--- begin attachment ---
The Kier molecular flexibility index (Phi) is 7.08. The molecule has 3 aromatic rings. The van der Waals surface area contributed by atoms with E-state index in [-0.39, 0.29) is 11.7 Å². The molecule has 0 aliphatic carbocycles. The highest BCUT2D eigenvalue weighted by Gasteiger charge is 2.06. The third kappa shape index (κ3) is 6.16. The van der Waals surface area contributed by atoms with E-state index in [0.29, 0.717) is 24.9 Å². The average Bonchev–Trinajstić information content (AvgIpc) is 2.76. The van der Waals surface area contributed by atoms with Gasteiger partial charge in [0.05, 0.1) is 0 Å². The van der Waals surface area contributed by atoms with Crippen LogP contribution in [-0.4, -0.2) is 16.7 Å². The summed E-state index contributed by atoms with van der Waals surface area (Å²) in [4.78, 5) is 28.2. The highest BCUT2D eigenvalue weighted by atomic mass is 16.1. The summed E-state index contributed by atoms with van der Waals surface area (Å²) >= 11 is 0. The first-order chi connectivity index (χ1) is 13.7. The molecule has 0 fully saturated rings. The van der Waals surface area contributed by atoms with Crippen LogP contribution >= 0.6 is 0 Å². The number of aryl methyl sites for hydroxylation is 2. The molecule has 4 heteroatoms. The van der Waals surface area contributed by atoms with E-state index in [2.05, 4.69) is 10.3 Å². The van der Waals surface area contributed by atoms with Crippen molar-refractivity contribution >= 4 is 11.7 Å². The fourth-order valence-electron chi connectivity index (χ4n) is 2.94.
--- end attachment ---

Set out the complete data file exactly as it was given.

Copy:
The Kier molecular flexibility index (Phi) is 7.08. The molecule has 3 aromatic rings. The van der Waals surface area contributed by atoms with E-state index in [-0.39, 0.29) is 11.7 Å². The molecule has 0 aliphatic carbocycles. The highest BCUT2D eigenvalue weighted by Gasteiger charge is 2.06. The third kappa shape index (κ3) is 6.16. The van der Waals surface area contributed by atoms with E-state index in [0.29, 0.717) is 24.9 Å². The average Bonchev–Trinajstić information content (AvgIpc) is 2.76. The van der Waals surface area contributed by atoms with Gasteiger partial charge in [0.05, 0.1) is 0 Å². The van der Waals surface area contributed by atoms with Crippen LogP contribution in [-0.4, -0.2) is 16.7 Å². The summed E-state index contributed by atoms with van der Waals surface area (Å²) in [4.78, 5) is 28.2. The highest BCUT2D eigenvalue weighted by atomic mass is 16.1. The summed E-state index contributed by atoms with van der Waals surface area (Å²) >= 11 is 0. The first-order chi connectivity index (χ1) is 13.7. The molecule has 0 fully saturated rings. The van der Waals surface area contributed by atoms with Crippen LogP contribution >= 0.6 is 0 Å². The number of aryl methyl sites for hydroxylation is 2. The molecule has 4 heteroatoms. The van der Waals surface area contributed by atoms with E-state index in [2.05, 4.69) is 10.3 Å². The van der Waals surface area contributed by atoms with Crippen molar-refractivity contribution >= 4 is 11.7 Å². The fourth-order valence-electron chi connectivity index (χ4n) is 2.94.